Left: File photo dated 04/05/23 of former U.S. President Donald Trump; Right: File photo dated 7/3/2017 of Christopher Steele, the former MI6 officer who wrote a report on Trump’s alleged links to Russia. (Press Association via AP Images)
A judge in London on Thursday dismissed a data protection lawsuit filed by Donald Trump against the private intelligence company owned by former British spy Christopher Steele.
The 41-page judgment delivered by High Court of Justice Judge Karen Steyn largely avoids discussion of the lurid allegations contained in the discredited Steele dossier by, rather, ruling on procedural grounds.
The lawsuit was originally filed in October 2022 against Steele and his co-owned company, Orbis Business Intelligence, which compiled the controversial dossier throughout 2016. The initial claims were based on two U.K. data protection laws passed in 2018. Trump’s legal team essentially moved to amend the lawsuit and only sue Orbis in February 2023 — and to include a claim based on a 1998 data protection law.
In the end, the judge determined Trump’s lawsuit contained no valid claims under the 2018 laws — because those two laws “came into force” well after the completion of the complained-of memos in the 2016 dossier. And, Steyn also found, the six-year statute of limitations for the claim based on the 1998 law had passed by the time Trump’s English barrister Hugh Tomlinson thought to include that later claim.
“I agree with the Defendant that the Claimant has no reasonable grounds for bringing a claim for compensation or damages, and no real prospect of successfully obtaining such a remedy,” the judge wrote.
Steyn is careful, however, to cabin her judgment’s relationship to the underlying facts Trump singled out when alleging “personal and reputational damage and distress” in his original complaint.
“It is important to emphasise that the Defendant has not contended that the Claimant would have no real prospect of establishing at trial that the personal data complained of is inaccurate,” the judgment reads. “The Claimant’s evidence is that the allegations are ‘wholly untrue.’ I have not considered, or made any determination, as to the accuracy or inaccuracy of the Memoranda.”
Trump’s amended lawsuit was based on two separate and sexually charged memos in the dossier — which contained 17 memos in total.
Memo 80 referred to the infamous “pee tape” in which Steele alleged Russian intelligence has video of him engaging in “perverted sexual behavior” — namely “golden showers” with sex workers in Moscow. The memo also claims Trump requested and watched the women urinate on a bed once slept on by Barack and Michelle Obama in order to somehow spite the couple. All this, the dossier claimed, provided the Russian Federation with considerable blackmail material.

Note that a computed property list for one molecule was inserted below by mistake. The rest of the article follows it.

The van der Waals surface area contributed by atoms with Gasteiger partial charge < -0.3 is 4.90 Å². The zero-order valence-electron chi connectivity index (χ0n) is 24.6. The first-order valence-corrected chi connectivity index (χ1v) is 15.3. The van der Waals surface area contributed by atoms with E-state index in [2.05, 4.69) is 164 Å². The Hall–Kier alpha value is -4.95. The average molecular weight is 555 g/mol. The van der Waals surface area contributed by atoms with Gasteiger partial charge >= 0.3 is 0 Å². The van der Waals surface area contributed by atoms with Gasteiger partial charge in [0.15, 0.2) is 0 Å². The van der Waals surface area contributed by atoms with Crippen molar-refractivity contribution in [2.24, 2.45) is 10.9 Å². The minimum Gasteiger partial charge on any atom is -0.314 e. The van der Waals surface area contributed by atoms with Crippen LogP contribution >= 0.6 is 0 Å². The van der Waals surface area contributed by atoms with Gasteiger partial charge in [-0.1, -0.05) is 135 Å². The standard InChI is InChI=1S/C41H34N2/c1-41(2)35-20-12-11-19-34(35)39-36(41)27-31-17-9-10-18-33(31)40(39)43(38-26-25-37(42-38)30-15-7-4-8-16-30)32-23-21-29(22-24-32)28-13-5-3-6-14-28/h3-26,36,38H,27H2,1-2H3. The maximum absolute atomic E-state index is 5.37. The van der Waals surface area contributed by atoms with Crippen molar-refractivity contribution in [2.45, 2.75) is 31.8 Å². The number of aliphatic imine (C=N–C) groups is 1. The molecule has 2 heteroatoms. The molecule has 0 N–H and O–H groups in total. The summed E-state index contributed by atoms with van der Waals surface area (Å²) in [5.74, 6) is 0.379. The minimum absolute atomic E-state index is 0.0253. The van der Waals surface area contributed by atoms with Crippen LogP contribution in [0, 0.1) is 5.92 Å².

Memo 113 contains claims that Trump paid bribes to Russian officials in the course of furthering his business empire. Additionally, the memo claims Trump took part in “sex parties” in St. Petersburg and then tried to coerce or bribe all the witnesses into silence.
None of those claims have ever been substantiated.
“BuzzFeed published the Dossier, including the two memoranda relied on in this claim, on 10 January 2017. The Dossier has been accessible by the world at large since then,” the judgment notes. “In this claim, the Claimant accepts that the Defendant is not responsible in law for the publication of the Memoranda by BuzzFeed.”
Instead, Steyn notes, the basis of the lawsuit’s amended claim is three disclosures of those two memos when the dossier was shared with Strobe Talbott, the then-president of the Brookings Institute, a UK national security official, and then-John McCain aide David Kramer. Steele shared the dossier with each on various dates in November 2016.
“The core of the new claim is based on the pleaded acts of dissemination in November 2016, and alleged consequential damage to the Claimant’s reputation,” Steyn writes. “It is not merely ‘reasonably arguable’ that the proposed new cause of action based on dissemination is outside the applicable limitation period. It is plain that it is.”
The judge notes that the first time the new claim appeared came “at least three months after the six year limitation period had expired” and the final amended application came “over five weeks later.”
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